Thursday, November 17, 2022

FCC updates 911 rules

The FCC updated its rules to promote public safety by ensuring that 911 call centers receive timely and useful notifications of network disruptions that affect 911 service. 

These notifications will help 911 call centers maintain emergency services and inform the public when to use alternatives to call 911.

One of the ways the Commission oversees the integrity of 911 communications infrastructure is by requiring service providers to report network outages to both the Commission and 911 call centers. At present, the Commission has different outage notification rules for providers that serve 911 call centers (covered 911 service providers) and the wireless, wireline, and VoIP providers that individuals use to call 911 (originating service providers). The Commission today improved the framework for reporting network outages that potentially affect 911 service and harmonized requirements, including the means, timing, and frequency of providing notification. The updated rules will standardize the type of information conveyed in the notifications and ensure that it is clear and actionable, regardless of where in the call processing network an outage occurs.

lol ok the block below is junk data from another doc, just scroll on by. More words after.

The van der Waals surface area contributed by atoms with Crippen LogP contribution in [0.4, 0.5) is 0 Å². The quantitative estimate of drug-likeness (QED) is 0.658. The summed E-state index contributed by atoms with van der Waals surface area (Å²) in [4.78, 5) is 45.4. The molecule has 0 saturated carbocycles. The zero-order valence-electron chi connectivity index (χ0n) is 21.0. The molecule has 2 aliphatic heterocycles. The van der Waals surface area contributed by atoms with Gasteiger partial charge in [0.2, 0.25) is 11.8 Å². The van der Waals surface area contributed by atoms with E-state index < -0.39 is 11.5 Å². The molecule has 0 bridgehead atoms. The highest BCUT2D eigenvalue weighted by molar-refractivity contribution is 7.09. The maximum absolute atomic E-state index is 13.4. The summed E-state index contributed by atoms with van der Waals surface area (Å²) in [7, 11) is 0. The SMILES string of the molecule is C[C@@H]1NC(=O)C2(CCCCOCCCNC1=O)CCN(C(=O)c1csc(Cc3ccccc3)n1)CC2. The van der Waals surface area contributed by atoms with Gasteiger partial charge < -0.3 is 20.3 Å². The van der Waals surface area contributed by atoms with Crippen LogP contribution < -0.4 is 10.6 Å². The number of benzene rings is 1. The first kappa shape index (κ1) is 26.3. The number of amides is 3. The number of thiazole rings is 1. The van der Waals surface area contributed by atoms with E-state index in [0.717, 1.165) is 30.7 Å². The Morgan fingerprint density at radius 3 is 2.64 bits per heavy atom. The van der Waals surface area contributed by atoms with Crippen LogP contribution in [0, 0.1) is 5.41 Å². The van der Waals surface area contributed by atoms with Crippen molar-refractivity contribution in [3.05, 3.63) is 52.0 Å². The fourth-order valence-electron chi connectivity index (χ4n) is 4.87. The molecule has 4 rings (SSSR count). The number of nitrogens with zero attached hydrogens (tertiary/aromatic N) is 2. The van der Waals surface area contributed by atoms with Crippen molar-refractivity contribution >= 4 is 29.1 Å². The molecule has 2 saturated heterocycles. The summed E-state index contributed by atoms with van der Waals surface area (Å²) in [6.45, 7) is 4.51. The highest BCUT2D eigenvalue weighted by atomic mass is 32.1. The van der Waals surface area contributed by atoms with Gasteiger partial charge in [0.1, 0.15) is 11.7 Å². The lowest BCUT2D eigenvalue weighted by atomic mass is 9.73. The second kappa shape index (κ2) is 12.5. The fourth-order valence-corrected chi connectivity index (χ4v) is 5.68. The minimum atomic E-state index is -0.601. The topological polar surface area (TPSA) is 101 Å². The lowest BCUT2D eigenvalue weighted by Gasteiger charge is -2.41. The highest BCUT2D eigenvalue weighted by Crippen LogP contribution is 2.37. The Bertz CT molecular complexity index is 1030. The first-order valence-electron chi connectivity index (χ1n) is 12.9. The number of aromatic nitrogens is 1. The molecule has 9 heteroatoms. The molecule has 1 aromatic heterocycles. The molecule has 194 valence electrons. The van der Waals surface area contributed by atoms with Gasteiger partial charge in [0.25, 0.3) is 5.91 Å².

The updated rules also require service providers to maintain up-to-date contact information for the 911 call centers they serve. In addition, the Commission retained its current requirement that covered 911 service providers file annual 911 reliability certifications, which will help the Commission promote the continuity of 911 service during the transition to Next Generation 911.